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HAA: How to Assist Houston's Struggling Arts & Culture Sector

Published May 05, 2020 by A.J. Mistretta

Biscuit_Wall-2_edit_credit dabfoto.jpg

The Montrose Paint Wall on Lower Westheimer is a popular spot for artistic selfies

Houston’s cultural arts organizations have been dealt a heavy blow by the coronavirus pandemic with millions in lost revenue and thousands now out of work. But as other local businesses begin to reopen, they may be able to help suffering arts institutions and independent artists survive the fallout. 

The local arts and culture sector, which includes everything from museums and performing arts groups to independent musicians and artists, contributes approximately $1.1 billion to the region’s economy, according to the Houston Arts Alliance. The arts and culture organization estimates the sector accounts for nearly 26,000 local jobs. 

But since mid-March HAA estimates the sector has lost $203 million in revenue and lost more than 5,600 jobs. Only 33% of individual artists polled in Harris County said they were confident they could meet their basic financial obligations in the month of May. 

Lauren Hainley, disaster services program manager at HAA, said the entire arts community has been impacted in some way by the current situation. Hainley gave a status update and offered ways Houston companies could help the cultural sector during the Partnership’s Arts, Culture, Tourism & Sports Council on May 5. 

HAA has reactivated a disaster services program it launched during Hurricane Harvey to assist artists. So far, the Greater Houston Area Arts Relief Fund has granted more than $150,000 to more than 400 artists in the area, with more than $100,000 additional funding still to be allocated.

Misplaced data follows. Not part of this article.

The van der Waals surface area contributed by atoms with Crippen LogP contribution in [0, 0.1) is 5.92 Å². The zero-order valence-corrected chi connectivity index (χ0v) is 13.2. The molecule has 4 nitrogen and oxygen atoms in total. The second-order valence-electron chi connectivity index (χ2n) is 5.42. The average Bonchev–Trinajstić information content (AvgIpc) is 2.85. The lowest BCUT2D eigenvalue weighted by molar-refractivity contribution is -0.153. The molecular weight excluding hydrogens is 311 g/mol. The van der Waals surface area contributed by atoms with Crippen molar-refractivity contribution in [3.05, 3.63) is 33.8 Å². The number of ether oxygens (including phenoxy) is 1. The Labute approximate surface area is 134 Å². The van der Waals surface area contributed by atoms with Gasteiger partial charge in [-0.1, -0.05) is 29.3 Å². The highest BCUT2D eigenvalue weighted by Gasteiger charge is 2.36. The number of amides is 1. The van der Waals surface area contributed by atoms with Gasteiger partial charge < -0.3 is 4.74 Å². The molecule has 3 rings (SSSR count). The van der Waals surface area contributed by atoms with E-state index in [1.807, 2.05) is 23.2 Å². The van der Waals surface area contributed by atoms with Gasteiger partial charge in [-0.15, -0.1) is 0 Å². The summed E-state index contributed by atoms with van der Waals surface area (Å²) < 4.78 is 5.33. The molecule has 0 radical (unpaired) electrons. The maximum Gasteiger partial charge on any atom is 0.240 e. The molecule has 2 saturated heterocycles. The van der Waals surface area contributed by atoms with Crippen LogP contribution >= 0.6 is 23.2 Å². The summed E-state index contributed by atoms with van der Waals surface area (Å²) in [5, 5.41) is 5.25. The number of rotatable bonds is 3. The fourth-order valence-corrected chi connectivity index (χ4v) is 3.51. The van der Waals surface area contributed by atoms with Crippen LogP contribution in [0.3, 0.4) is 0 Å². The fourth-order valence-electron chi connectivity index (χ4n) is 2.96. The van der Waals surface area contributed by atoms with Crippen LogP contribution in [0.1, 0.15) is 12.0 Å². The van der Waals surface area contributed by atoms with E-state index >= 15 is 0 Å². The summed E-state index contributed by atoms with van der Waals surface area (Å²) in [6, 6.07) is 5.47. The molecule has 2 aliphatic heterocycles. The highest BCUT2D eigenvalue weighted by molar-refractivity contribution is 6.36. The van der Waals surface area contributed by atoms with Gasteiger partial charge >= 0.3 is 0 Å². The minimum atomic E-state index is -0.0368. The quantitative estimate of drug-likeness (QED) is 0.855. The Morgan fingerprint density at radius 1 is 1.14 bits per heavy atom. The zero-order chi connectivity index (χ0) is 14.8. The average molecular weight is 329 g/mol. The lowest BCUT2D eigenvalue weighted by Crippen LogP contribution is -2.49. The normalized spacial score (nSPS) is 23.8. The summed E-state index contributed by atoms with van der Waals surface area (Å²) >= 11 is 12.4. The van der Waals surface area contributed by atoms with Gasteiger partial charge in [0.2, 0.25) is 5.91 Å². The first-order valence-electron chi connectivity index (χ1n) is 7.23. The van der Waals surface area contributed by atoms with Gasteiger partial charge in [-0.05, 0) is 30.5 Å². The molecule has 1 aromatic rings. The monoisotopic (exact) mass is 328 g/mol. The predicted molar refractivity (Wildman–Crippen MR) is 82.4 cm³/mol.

But while monetary donations are important, “the best way to help artists and arts organizations survive is to give them something to do,” said Hainley. 

Companies have recruited arts organizations to help make masks and other protective equipment for employees or create murals in the workplace. Hainley also encourages businesses to consider buying passes to museums or tickets to performances when they resume for their employees or customers. Another option is to sponsor livestream performances by local musicians or performing arts groups, which also helps generate publicity for the company. 

“Art can help tie people to place,” Hainley said. “We can use it to make workplaces better and help the artists who need that assistance right now.” 

Learn more about resources for local artists and cultural organizations at Get details about how local businesses of all types can reopen safely and successfully here

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